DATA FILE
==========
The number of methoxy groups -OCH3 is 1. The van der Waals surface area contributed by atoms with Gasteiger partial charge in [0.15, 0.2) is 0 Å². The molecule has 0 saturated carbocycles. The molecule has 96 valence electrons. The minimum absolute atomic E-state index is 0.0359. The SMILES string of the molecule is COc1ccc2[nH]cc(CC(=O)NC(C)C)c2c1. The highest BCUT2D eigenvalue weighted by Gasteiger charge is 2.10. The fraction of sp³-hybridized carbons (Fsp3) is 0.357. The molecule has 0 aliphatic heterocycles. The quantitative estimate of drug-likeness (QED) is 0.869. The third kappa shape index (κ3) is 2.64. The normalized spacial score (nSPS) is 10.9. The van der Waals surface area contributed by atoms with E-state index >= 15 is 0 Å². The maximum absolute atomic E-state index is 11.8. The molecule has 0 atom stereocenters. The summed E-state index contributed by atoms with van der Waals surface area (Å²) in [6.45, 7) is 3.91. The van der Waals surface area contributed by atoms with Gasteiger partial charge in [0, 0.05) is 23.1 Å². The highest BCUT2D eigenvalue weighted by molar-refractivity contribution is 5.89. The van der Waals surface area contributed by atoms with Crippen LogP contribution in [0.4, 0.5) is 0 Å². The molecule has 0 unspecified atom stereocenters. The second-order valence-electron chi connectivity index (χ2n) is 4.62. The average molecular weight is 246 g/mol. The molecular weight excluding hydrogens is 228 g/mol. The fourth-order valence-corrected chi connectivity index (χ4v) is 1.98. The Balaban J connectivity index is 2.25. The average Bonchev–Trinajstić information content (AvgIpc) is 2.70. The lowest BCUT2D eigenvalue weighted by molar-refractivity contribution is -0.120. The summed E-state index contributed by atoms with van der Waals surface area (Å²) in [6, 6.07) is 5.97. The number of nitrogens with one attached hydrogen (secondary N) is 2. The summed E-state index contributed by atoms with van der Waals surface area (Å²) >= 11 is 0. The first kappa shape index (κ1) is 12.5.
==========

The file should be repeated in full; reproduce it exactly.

The number of methoxy groups -OCH3 is 1. The van der Waals surface area contributed by atoms with Gasteiger partial charge in [0.15, 0.2) is 0 Å². The molecule has 0 saturated carbocycles. The molecule has 96 valence electrons. The minimum absolute atomic E-state index is 0.0359. The SMILES string of the molecule is COc1ccc2[nH]cc(CC(=O)NC(C)C)c2c1. The highest BCUT2D eigenvalue weighted by Gasteiger charge is 2.10. The fraction of sp³-hybridized carbons (Fsp3) is 0.357. The molecule has 0 aliphatic heterocycles. The quantitative estimate of drug-likeness (QED) is 0.869. The third kappa shape index (κ3) is 2.64. The normalized spacial score (nSPS) is 10.9. The van der Waals surface area contributed by atoms with E-state index >= 15 is 0 Å². The maximum absolute atomic E-state index is 11.8. The molecule has 0 atom stereocenters. The summed E-state index contributed by atoms with van der Waals surface area (Å²) in [6.45, 7) is 3.91. The van der Waals surface area contributed by atoms with Gasteiger partial charge in [0, 0.05) is 23.1 Å². The highest BCUT2D eigenvalue weighted by molar-refractivity contribution is 5.89. The van der Waals surface area contributed by atoms with Crippen LogP contribution in [0.4, 0.5) is 0 Å². The molecule has 0 unspecified atom stereocenters. The second-order valence-electron chi connectivity index (χ2n) is 4.62. The average molecular weight is 246 g/mol. The molecular weight excluding hydrogens is 228 g/mol. The fourth-order valence-corrected chi connectivity index (χ4v) is 1.98. The Balaban J connectivity index is 2.25. The average Bonchev–Trinajstić information content (AvgIpc) is 2.70. The lowest BCUT2D eigenvalue weighted by molar-refractivity contribution is -0.120. The summed E-state index contributed by atoms with van der Waals surface area (Å²) in [6, 6.07) is 5.97. The number of nitrogens with one attached hydrogen (secondary N) is 2. The summed E-state index contributed by atoms with van der Waals surface area (Å²) >= 11 is 0. The first kappa shape index (κ1) is 12.5.